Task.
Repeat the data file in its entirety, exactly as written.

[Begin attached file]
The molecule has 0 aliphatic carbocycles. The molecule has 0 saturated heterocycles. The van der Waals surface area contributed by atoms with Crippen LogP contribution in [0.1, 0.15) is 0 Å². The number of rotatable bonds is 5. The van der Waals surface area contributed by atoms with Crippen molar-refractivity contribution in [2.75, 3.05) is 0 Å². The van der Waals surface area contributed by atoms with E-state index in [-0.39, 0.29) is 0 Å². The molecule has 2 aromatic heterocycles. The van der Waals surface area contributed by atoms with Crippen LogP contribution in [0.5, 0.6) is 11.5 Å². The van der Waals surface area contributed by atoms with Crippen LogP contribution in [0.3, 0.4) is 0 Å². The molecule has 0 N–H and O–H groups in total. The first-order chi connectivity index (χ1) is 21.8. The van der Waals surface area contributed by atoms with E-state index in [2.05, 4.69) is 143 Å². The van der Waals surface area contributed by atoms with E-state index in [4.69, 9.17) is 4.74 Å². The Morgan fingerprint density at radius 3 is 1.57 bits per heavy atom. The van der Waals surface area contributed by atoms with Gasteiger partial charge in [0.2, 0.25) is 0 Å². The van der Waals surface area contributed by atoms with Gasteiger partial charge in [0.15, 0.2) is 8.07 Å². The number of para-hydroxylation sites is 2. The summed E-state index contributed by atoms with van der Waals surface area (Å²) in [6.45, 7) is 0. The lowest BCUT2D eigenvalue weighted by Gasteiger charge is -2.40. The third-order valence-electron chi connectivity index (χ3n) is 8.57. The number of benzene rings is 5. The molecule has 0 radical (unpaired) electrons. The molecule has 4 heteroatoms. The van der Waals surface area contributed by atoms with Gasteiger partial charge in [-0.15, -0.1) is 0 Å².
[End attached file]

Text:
The molecule has 0 aliphatic carbocycles. The molecule has 0 saturated heterocycles. The van der Waals surface area contributed by atoms with Crippen LogP contribution in [0.1, 0.15) is 0 Å². The number of rotatable bonds is 5. The van der Waals surface area contributed by atoms with Crippen molar-refractivity contribution in [2.75, 3.05) is 0 Å². The van der Waals surface area contributed by atoms with E-state index in [-0.39, 0.29) is 0 Å². The molecule has 2 aromatic heterocycles. The van der Waals surface area contributed by atoms with Crippen LogP contribution in [0.5, 0.6) is 11.5 Å². The van der Waals surface area contributed by atoms with Crippen LogP contribution in [0.3, 0.4) is 0 Å². The molecule has 0 N–H and O–H groups in total. The first-order chi connectivity index (χ1) is 21.8. The van der Waals surface area contributed by atoms with E-state index in [2.05, 4.69) is 143 Å². The van der Waals surface area contributed by atoms with E-state index in [4.69, 9.17) is 4.74 Å². The Morgan fingerprint density at radius 3 is 1.57 bits per heavy atom. The van der Waals surface area contributed by atoms with Gasteiger partial charge in [0.2, 0.25) is 0 Å². The van der Waals surface area contributed by atoms with Gasteiger partial charge in [0.15, 0.2) is 8.07 Å². The number of para-hydroxylation sites is 2. The summed E-state index contributed by atoms with van der Waals surface area (Å²) in [6.45, 7) is 0. The lowest BCUT2D eigenvalue weighted by Gasteiger charge is -2.40. The third-order valence-electron chi connectivity index (χ3n) is 8.57. The number of benzene rings is 5. The molecule has 0 radical (unpaired) electrons. The molecule has 4 heteroatoms. The van der Waals surface area contributed by atoms with Gasteiger partial charge in [-0.15, -0.1) is 0 Å².